Retrospect | Fifty Years of Hendrix’s Are You Experienced?

Fifty years of one James Marshall Hendrix, and what can we possibly add to the conversation that hasn’t already been said? Haven’t critics, fans, guitarists, songwriters, producers, and fanatical cultists gushed enough? Absolutely not, and you’ll hear the likes of me bellowing for fifty more. This is the album that broke rock music and birthed the concept of the sonic whirlwind guitar player: that earth-shattering individualism and idiosyncratic, unapologetic, brash artistry.

Are You Experienced? brought a new guitar language into the world, built on foundations of orchestral feedback, crunch and stomp in the line of Dave Davies, and blues fluidity unparalleled. Classics such as ‘Purple Haze’, ‘Red House’, ‘Manic Depression’, and ‘Foxey Lady’ still cause aspiring guitarists to scream at tablature books in frustration to this day.

Messrs. Redding, Mitchell, and Kramer are no footnotes to this story though. The profoundly dexterous rhythm section of Mitchell and Redding sleekly mish-mashed rock and jazz stylings which acted as Hendrix’s launch pad. Combining this with Eddie Kramer’s capacity to keep up with the main man’s colossal sonic ambitions in the control room made it all possible.

Producer Chas Chandler of Animals fame only brought Kramer into the fold in the second half of recording sessions, however – at the Olympic studio in London. This meeting of minds facilitated Kramer’s clever creativity as an engineer and acted as a vital catalyst in this ground-breaking record. His memoirs recall that Hendrix’s ideas ‘…came fast and furious with a devilish glint in his eye as he would rack up a particular sound from his amp that would give me a challenge to interpret what was going on from the floor of the studio to bringing that enormous sound into the control room.”

One such innovation was to record Hendrix with microphones both close and distant to his Marshall stack, crucial for capturing a sound so powerful and wide that you didn’t even need to use monitors to hear playback: “Sometimes, it got so loud we’d turn the monitors off and there was really very little difference”, recalled Olympic tape operator George Chkiantz.

Kramer also took the unusual step of recording Mitchell’s drums in stereo across two of the four tracks, with Redding’s bass and Hendrix’s rhythm filling in the rest.  “From there, Chandler and I would mix this down to two tracks on another four-track recorder, giving us two more tracks to put on whatever we wanted, which usually included Jimi’s lead guitar and vocals as well as backing vocals and some additional percussion”, said Kramer.

Jimi Hendrix 1967 -
Hendrix in 1967. Photo by Jim Marshall

The ethereal emigré

It’s difficult to know what it must’ve been like to hear this record for the first time. Pop music had simply never seen such experimentalism, and the kids still had one and six months respectively to wait before ‘Sgt. Pepper’s’ and ‘Disraeli Gears’ could complete the psychedelic broth of 1967.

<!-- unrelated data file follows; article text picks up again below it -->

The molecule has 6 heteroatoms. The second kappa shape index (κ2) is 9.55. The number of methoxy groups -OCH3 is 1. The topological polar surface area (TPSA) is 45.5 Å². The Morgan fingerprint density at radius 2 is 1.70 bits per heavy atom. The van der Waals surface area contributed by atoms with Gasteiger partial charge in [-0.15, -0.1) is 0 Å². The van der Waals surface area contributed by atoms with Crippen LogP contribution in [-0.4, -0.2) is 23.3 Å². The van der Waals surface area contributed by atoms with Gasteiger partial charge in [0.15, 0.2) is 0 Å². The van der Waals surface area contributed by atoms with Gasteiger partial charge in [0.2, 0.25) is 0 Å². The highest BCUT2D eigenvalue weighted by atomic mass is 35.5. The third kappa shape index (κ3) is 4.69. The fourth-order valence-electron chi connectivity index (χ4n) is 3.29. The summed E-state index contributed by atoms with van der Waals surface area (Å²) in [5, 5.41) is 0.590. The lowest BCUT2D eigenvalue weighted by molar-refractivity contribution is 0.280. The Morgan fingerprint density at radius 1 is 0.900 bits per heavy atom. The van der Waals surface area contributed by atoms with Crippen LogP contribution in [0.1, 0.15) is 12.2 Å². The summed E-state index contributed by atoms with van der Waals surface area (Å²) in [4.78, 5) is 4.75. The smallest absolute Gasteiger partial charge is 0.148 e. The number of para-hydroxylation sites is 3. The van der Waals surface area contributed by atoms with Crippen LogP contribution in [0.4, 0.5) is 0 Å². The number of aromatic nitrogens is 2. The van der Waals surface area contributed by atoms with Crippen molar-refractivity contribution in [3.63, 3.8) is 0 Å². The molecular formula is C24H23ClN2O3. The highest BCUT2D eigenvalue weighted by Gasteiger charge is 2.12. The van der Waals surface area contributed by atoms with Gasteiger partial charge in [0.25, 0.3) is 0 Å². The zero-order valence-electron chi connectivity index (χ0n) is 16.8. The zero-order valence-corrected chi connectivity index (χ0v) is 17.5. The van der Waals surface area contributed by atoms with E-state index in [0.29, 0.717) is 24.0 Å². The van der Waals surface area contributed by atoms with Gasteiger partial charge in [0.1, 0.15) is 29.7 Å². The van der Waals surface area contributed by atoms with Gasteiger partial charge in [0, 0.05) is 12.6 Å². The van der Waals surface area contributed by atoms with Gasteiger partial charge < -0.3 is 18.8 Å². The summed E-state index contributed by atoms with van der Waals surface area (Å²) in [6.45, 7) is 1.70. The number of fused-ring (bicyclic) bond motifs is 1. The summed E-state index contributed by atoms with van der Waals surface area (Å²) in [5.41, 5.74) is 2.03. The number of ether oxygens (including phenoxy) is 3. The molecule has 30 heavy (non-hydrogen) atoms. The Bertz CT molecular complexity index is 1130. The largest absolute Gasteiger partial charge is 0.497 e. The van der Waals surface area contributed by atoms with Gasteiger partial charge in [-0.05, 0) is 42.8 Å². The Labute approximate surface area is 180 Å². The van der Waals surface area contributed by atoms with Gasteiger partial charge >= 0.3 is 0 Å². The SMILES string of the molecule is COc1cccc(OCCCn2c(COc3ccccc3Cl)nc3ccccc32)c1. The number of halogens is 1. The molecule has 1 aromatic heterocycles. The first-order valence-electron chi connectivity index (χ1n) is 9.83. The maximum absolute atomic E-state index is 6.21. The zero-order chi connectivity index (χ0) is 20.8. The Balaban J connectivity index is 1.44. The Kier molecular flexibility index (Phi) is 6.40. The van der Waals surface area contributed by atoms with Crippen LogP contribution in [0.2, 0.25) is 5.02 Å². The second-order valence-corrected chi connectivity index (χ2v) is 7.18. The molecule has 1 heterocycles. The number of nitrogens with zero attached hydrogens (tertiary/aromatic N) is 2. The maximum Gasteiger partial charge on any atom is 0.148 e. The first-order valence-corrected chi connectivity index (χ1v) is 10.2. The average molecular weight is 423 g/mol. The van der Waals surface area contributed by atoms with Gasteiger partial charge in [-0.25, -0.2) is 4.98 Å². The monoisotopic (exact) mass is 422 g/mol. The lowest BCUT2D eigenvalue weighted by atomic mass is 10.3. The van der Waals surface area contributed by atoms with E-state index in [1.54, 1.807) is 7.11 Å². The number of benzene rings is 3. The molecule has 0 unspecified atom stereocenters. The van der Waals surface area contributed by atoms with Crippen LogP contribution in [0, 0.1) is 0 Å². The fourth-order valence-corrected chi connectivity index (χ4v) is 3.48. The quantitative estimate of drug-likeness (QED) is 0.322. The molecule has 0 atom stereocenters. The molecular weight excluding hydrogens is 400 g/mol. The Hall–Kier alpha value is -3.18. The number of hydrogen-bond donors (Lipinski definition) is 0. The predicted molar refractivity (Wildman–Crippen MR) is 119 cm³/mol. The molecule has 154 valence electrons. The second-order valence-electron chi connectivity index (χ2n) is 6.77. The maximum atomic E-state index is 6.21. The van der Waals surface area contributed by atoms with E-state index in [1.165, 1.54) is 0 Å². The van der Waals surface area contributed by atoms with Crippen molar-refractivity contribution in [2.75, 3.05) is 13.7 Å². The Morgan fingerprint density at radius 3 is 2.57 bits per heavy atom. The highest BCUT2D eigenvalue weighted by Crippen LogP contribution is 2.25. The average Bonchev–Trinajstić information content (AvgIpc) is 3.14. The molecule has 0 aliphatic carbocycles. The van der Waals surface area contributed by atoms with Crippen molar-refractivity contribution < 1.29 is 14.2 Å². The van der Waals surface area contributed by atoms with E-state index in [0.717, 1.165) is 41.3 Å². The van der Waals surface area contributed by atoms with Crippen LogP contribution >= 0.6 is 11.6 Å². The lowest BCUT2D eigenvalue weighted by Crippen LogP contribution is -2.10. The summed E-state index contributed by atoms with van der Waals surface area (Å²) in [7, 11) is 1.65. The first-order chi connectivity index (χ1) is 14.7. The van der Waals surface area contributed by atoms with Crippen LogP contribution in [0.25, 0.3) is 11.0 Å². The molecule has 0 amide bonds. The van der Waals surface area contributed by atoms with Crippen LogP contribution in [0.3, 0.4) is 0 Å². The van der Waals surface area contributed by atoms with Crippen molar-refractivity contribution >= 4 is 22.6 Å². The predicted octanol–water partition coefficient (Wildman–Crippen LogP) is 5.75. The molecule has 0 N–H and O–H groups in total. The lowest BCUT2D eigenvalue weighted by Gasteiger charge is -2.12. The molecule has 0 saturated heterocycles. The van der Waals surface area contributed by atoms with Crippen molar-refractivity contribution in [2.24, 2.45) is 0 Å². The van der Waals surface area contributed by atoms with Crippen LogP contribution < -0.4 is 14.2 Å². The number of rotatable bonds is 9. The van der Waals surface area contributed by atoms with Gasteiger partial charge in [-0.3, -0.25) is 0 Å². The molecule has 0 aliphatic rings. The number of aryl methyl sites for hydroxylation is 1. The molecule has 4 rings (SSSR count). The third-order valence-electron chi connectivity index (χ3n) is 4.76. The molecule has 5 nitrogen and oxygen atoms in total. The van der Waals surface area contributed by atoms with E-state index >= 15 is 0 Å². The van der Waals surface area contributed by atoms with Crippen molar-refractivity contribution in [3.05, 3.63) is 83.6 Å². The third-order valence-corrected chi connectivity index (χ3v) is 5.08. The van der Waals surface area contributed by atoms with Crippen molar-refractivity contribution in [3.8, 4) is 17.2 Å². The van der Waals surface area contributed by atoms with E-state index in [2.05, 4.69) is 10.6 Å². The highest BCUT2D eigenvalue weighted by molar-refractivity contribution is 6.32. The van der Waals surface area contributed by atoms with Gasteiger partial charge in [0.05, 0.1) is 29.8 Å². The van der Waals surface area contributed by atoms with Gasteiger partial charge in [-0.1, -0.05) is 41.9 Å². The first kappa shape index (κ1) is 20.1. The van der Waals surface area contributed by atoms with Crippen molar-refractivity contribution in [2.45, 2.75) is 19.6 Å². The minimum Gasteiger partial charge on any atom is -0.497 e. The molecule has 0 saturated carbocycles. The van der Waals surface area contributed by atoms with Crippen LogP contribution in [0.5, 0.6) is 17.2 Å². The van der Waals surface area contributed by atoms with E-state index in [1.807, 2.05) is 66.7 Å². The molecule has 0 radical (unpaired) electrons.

No other track is as other-worldly as pop music’s first venture into deep space nine -‘Third Stone from the Stone’. Perhaps Flying Lotus’s ‘Cosmogramma’ is the only worthy modern day comparative for what it must’ve been like to experience this a half-century ago. Split into three distinct sections marked with acid jazz, spoken word poetry, and psychedelic soundscapes, this is by far the album’s most ambitious and left-of-field project.

Warm major ninth chords glide over Mitchell’s cymbal ballet and Redding’s ostinato bass lines, as intermittent echoes of science-fiction-influenced alien communications haunt the background. Queue the Wes Montgomery-esque octave melody line that the piece is famous for, granting space to drift in before Hendrix’s sudden whammy bar drop completely changes the composition’s trajectory. The culmination is nothing short of a psychedelic seizure; music critic Charles Shaar Murray described it as, “screams, whinnies, sirens, revving motorcycle engines, burglar alarms, explosions, droning buzz-saws, subway trains, the rattling of disintegrating industrial machinery, the howl and the whine of motor shells.”

But a close rival for the album’s crown of transcendentalism is the title track, with its signature reversed-tape rhythmic scratching.  The work is driven by Mitchell’s militaristic snare, a heartbeat of a piano chord, and Eastern-influenced drones on the rhythm guitars. All secondary to most magnificent 60 seconds on the entire record: that guitar solo is an almost spiritual experience; the rhythmic twists and elegance of it are nothing short of stunning. To this day, I still get an adrenaline-tinged shiver up my spine when that final cavernous roar of feedback returns at the end.

And those lyrics, with the listener invited to dissociate from their own mind and float above in self-reflection. Despite the overtones, Hendrix is not drawing us toward a stereotypical druggy drop-out, but to let go and be at peace with yourself – “not necessarily stoned, but beautiful.”

Another noisy monstrosity of mention is the tribalistic ‘I Don’t Live Today’. More fits of overdubs and full-mix warps of volume swish around the mind like nothing else of the time. “Aw, there ain’t no life anywhere”, sighs Jimi as the band descends into violent noise. God knows what the engineers at the mastering studio must’ve thought of tracks like these – on an early recording of Purple Haze, Chandler wrote “Deliberate distortion – do not correct” on the box of tapes before sending them on for mastering.


Even after pushing all of the album’s mesmeric exploration aside, there’s still a huge chunk of analytical-meat to chew: the man was a phenomenal songwriter. Try the proto-heavy metal dirge of the groovy main riff from ‘Foxey Lady’, with that opening trill that just oozes sex and mystique. Or how about the wistful reflections of ‘The Wind Cries Mary’? A lyrically Dylan tune with heartfelt guitar lines that could only be Jimi. On display here are the early hallmarks of his distinctive rhythm playing, expanded upon later in ‘Axis: Bold as Love.’